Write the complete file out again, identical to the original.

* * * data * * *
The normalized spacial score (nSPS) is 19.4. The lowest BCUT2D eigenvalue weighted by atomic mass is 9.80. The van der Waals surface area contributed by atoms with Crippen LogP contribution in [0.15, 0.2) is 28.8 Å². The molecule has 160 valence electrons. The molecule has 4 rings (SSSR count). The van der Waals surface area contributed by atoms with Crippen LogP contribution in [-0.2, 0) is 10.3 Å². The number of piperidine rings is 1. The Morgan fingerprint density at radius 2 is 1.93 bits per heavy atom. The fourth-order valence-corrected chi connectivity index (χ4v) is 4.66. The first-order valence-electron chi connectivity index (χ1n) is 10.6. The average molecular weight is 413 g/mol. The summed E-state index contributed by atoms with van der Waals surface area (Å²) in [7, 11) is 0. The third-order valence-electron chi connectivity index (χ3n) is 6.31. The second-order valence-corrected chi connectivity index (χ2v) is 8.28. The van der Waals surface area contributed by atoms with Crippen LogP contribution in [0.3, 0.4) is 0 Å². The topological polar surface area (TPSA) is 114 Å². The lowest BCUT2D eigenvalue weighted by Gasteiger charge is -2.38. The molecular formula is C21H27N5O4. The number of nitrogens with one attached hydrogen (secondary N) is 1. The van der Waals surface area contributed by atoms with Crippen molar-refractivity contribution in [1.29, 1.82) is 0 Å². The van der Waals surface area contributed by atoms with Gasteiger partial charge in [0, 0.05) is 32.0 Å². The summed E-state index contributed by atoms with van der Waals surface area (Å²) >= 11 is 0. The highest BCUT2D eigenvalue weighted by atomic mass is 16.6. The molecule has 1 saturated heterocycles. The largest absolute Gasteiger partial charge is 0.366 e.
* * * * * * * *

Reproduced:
The normalized spacial score (nSPS) is 19.4. The lowest BCUT2D eigenvalue weighted by atomic mass is 9.80. The van der Waals surface area contributed by atoms with Crippen LogP contribution in [0.15, 0.2) is 28.8 Å². The molecule has 160 valence electrons. The molecule has 4 rings (SSSR count). The van der Waals surface area contributed by atoms with Crippen LogP contribution in [-0.2, 0) is 10.3 Å². The number of piperidine rings is 1. The Morgan fingerprint density at radius 2 is 1.93 bits per heavy atom. The fourth-order valence-corrected chi connectivity index (χ4v) is 4.66. The first-order valence-electron chi connectivity index (χ1n) is 10.6. The average molecular weight is 413 g/mol. The summed E-state index contributed by atoms with van der Waals surface area (Å²) in [7, 11) is 0. The third-order valence-electron chi connectivity index (χ3n) is 6.31. The second-order valence-corrected chi connectivity index (χ2v) is 8.28. The van der Waals surface area contributed by atoms with Crippen LogP contribution in [0.3, 0.4) is 0 Å². The topological polar surface area (TPSA) is 114 Å². The lowest BCUT2D eigenvalue weighted by Gasteiger charge is -2.38. The molecular formula is C21H27N5O4. The number of nitrogens with one attached hydrogen (secondary N) is 1. The van der Waals surface area contributed by atoms with Crippen molar-refractivity contribution in [1.29, 1.82) is 0 Å². The van der Waals surface area contributed by atoms with Gasteiger partial charge in [0, 0.05) is 32.0 Å². The summed E-state index contributed by atoms with van der Waals surface area (Å²) >= 11 is 0. The highest BCUT2D eigenvalue weighted by atomic mass is 16.6. The molecule has 1 saturated heterocycles. The largest absolute Gasteiger partial charge is 0.366 e.